The Periodic Musings of Matt Davis

January 3, 2010

Are we saving the planet or worshipping it?

Filed under: Environmentalism — Tags: , , — kcillini77 @ 11:22 pm

“Our Great Mother does not take sides; She protects only the balance of life.” – Quote from Avatar.

My wife and I recently went to see Avatar in 3D.  It was the first movie we’d been to in about 7 or 8 months, and it cost us $30.  But we got free babysitting, so we went.  The visuals were amazing and I’m glad I had the experience.  But I had a hard time ignoring the environmental propaganda rampant in the film.  The premise of the movie is that the Earth has been ravaged by humans, and in the pursuit of more precious resources the U.S. Marines are apparently traveling to another planet to take their natural resources by force.  “We have killed our Mother,” and our species is ready to kill another planet.  But fortunately we are foiled by a consortium of the planet’s natives (who love and worship their Mother) and some likeminded earthlings.

Listen, I am all for the three R’s (reduce, reuse, recycle). We are stewards of the planet God’s given us, and it makes no sense to waste our resources.  I support curbside recycling programs, and am a strong supporter of the glass recycling program started by some of the principals at Boulevard (Ripple Glass).  I’m not convinced that we are on the brink of losing countries to floodwaters, but I think moving away from fossil fuels as much as possible is a great thing.  So I am firmly in the camp of trying to avoid needless waste and harm in our environment.

But it seems to me that those who seem to have the biggest voice in the green movement aren’t coming at it from the mindset of being a steward of God-given resources.  Listening to some of the extreme voices, the view of our relationship with the earth more closely resembles a parasitic than a symbiotic one.  If all was as it should be we wouldn’t even be here – we are an accident of evolution and are in many respects simply a drain on the Earth.  Hence, we are Her subjects and should defer to Her in all instances.  That, my friends, is worship.  It is placing the Earth in a position of God, and it is idolatry.  It is in clear contrast with the God of the Bible who claims to have made us in His image.  The self-loathing put forward by the extreme elements of environmentalism is not healthy, and we need to recognize that it is being fed to us.  It was a little over the top in Avatar, but I see it more subtlely elsewhere.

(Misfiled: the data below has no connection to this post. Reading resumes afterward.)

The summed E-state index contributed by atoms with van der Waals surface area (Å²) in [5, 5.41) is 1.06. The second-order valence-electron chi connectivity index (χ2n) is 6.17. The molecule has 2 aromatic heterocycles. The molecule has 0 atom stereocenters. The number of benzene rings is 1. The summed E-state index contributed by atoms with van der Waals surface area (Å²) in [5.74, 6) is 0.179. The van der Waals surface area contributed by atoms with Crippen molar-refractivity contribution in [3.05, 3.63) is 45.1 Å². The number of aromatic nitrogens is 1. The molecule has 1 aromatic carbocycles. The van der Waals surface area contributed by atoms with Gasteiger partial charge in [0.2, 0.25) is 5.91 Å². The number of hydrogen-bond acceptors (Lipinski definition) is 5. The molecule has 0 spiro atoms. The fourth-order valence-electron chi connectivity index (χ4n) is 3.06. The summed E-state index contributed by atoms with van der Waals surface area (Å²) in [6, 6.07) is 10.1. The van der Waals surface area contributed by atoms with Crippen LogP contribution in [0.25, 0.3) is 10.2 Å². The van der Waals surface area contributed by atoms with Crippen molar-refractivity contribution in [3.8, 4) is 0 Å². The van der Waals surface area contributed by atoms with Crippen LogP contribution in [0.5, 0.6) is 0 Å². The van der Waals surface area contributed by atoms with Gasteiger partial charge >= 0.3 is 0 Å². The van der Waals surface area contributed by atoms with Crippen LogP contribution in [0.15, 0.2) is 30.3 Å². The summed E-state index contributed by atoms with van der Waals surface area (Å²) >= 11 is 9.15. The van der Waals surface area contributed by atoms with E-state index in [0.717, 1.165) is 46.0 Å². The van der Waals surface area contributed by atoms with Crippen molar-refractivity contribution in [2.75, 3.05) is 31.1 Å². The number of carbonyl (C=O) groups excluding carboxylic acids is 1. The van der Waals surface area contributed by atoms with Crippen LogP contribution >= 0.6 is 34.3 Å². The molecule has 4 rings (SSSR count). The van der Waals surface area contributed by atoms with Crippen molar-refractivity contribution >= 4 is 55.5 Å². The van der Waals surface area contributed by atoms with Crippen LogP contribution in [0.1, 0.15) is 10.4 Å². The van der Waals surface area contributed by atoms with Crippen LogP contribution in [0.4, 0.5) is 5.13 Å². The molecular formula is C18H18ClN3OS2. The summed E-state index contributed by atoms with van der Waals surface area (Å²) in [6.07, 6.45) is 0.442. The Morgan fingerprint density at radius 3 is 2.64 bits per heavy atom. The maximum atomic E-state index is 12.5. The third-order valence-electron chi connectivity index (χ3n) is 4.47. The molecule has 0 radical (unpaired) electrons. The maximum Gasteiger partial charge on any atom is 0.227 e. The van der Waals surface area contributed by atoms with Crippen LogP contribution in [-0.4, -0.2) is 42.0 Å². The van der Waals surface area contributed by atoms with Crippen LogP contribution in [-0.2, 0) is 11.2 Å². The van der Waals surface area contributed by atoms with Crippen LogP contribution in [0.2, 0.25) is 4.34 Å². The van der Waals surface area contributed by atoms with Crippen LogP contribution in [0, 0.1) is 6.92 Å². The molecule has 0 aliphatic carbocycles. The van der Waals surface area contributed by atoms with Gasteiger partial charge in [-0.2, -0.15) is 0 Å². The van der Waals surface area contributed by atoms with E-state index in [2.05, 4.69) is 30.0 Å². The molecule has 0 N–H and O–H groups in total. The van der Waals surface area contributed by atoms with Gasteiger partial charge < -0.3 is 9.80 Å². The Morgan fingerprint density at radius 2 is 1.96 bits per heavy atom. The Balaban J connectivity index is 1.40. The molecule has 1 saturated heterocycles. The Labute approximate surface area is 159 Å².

I was watching an episode of Handy Manny on the Disney channel with my son the other day.  Manny was asked to build a bike path around a lake, and when he surveyed the land he was to build it on he saw a turtle digging a hole to lay its eggs.  Manny was concerned that when the eggs hatched the baby turtles wouldn’t be able to make it to the lake if the bike path was in the way.  Moving the path the other direction was out of the question, of course, because he would have to cut down a couple of trees, which would also be wrong.  So, they decided to build a bridge (over land) so that the turtles could reach the lake safely (and then promptly be eaten by predators, but that wasn’t addressed).  It’s a cute little story and no one wants to intentionally kill turtles (unless they’re making a tasty soup).  But in practicality a bridge would be a huge cost on the taxpayers for the sake of saving a few turtles.  Kids don’t know that, but when they have these nice little stories embedded in their brains over time, it’s not farfetched to see them strapping themselves to a tree at some point in the future.

I’m not banning Handy Manny or the Disney Channel.  I won’t refuse to see any more James Cameron movies.  I just think that as we consume media, we need to think about the implications.  The Earth needs our attention, but it doesn’t need our worship.

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1 Comment »

  1. Great post, Matt. I don’t know if you saw my fb post after E and I went to see Avatar, but it was clear to me that the primary goal of the movie was environmental propaganda. It was also thick with evil American-militarism. That being said, I agree with your premise on the concept of ‘mother-earth-worship’ and I think that the Christian perspective of idolatry is valid. I also can’t escape the thought that much of the science that reinforces the environmental lobby is less than solid, combined with subtle brainwashing and not-so-subtle propaganda like Avatar that is almost exclusive in Hollywood, leaves us with little hope that humankind will veer away from mother-earth worship.

    Comment by Joshua — January 3, 2010 @ 11:47 pm


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